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Nolan Ryan Thinks Josh Hamilton Gives Away At Bats

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    NEWSLETTERS

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    Josh Hamilton has been slumping for so long that the torrid start to the season is starting to feel like it happened sometime during one of Grover Cleveland's non-consecutive terms as President of the United States.

    He was 1-for-3 with two RBIs in Monday's 9-1 win over the Red Sox, but that merely lifted his numbers for the month of July to a still unsightly .172 batting average, 587 OPS and seven RBIs. June was only slightly better and Hamilton has looked increasingly lost during his trips to the plate.

    That hasn't escaped the notice of Rangers president Nolan Ryan. In an interview with KESN, via the Dallas Morning News, Ryan was asked about Hamilton's struggles and he didn't pull any punches in the analysis department.

    "I think we’re all seeing the same thing. You’re right that some of his at bats aren’t very impressive from the standpoint that he doesn’t work deep into the count, he’s swinging at a lot of bad pitches, he just doesn’t seem to be locked in at all," Ryan said. "So what you’re hoping is that his approach will change and he’ll start giving quality at bats because there’s a lot of those at bats that he just gives away. One of the things I’ve always commented on is I can’t ever say that I ever saw Henry Aaron give an at bat away."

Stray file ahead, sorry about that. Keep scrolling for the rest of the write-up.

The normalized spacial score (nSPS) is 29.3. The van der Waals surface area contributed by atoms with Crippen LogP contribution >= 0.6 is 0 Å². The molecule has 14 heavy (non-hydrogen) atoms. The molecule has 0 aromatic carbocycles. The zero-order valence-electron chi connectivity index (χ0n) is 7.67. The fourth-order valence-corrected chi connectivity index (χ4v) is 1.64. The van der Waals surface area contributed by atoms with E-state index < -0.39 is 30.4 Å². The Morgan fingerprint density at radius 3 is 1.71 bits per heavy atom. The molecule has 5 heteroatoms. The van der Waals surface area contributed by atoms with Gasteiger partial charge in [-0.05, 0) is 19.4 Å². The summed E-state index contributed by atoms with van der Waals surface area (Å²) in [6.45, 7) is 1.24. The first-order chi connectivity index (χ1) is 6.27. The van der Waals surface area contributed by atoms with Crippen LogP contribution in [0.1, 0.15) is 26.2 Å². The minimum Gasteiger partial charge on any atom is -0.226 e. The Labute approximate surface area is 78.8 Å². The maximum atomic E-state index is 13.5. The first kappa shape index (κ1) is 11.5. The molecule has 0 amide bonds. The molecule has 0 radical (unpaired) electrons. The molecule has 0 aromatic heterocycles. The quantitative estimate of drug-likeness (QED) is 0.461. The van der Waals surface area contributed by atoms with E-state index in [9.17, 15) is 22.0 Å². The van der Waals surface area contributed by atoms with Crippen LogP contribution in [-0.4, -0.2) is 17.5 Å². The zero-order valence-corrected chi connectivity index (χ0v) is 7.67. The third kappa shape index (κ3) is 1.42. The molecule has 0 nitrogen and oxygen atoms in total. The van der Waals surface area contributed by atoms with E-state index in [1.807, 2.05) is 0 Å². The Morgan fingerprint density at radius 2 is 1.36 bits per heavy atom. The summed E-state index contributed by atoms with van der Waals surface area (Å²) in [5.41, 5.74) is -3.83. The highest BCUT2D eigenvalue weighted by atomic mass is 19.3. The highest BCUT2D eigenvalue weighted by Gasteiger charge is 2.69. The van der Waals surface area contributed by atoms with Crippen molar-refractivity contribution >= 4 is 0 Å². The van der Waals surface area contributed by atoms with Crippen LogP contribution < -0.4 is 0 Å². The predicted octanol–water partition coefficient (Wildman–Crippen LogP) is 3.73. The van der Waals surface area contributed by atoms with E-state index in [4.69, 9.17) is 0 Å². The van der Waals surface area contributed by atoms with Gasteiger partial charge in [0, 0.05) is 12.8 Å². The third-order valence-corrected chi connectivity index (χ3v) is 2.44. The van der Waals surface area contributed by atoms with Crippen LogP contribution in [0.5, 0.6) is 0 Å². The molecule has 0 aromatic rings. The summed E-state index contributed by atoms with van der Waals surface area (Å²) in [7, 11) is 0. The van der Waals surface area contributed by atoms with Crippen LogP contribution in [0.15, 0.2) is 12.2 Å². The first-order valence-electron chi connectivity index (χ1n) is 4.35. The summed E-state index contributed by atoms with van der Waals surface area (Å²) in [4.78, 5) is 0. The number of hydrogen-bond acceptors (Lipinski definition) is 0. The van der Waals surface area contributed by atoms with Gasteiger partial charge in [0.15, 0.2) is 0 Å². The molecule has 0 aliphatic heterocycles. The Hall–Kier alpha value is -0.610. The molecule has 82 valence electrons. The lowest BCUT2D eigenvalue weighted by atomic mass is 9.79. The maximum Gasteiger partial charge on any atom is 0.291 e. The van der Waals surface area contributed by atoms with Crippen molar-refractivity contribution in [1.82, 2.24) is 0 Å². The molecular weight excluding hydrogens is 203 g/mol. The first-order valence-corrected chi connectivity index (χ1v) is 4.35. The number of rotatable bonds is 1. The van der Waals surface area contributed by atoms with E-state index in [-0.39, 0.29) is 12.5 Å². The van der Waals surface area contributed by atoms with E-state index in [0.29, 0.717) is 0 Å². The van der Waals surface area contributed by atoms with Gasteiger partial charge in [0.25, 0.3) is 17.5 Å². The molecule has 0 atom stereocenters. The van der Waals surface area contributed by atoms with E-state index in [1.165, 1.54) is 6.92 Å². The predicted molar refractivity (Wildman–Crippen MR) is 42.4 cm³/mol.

There's a lot of criticism there and none of it is constructive unless you consider "Do Better" to be a helpful hint for mastering a difficult task. Ryan was a pitcher, of course, so there's probably not a lot that he could offer when it comes to a successful hitting mindset. Other than stating the obvious, then, could there be another reason for Ryan being so explicit about Hamilton's problems?

    Hamilton's impending free agency seems like a pretty good place to start. The hardest thing about making a decision not to sign Hamilton isn't going to be coming up with a good reason for moving in a different direction. It is going to be about selling the decision to a fan base that has embraced Hamilton since he came to town.

    Evoking a name like Hank Aaron is a pretty clear sign that Ryan's interested to knocking Hamilton down a peg or two on the unwritten, inexact list of baseball stardom. If he can't do what Aaron was able to do, then why should the Rangers pay him a salary similar to the one Aaron would command in today's atmosphere?

    That's salesmanship and it's probably just the first round of it that we'll see on both sides as the Rangers figure out their plans for the future.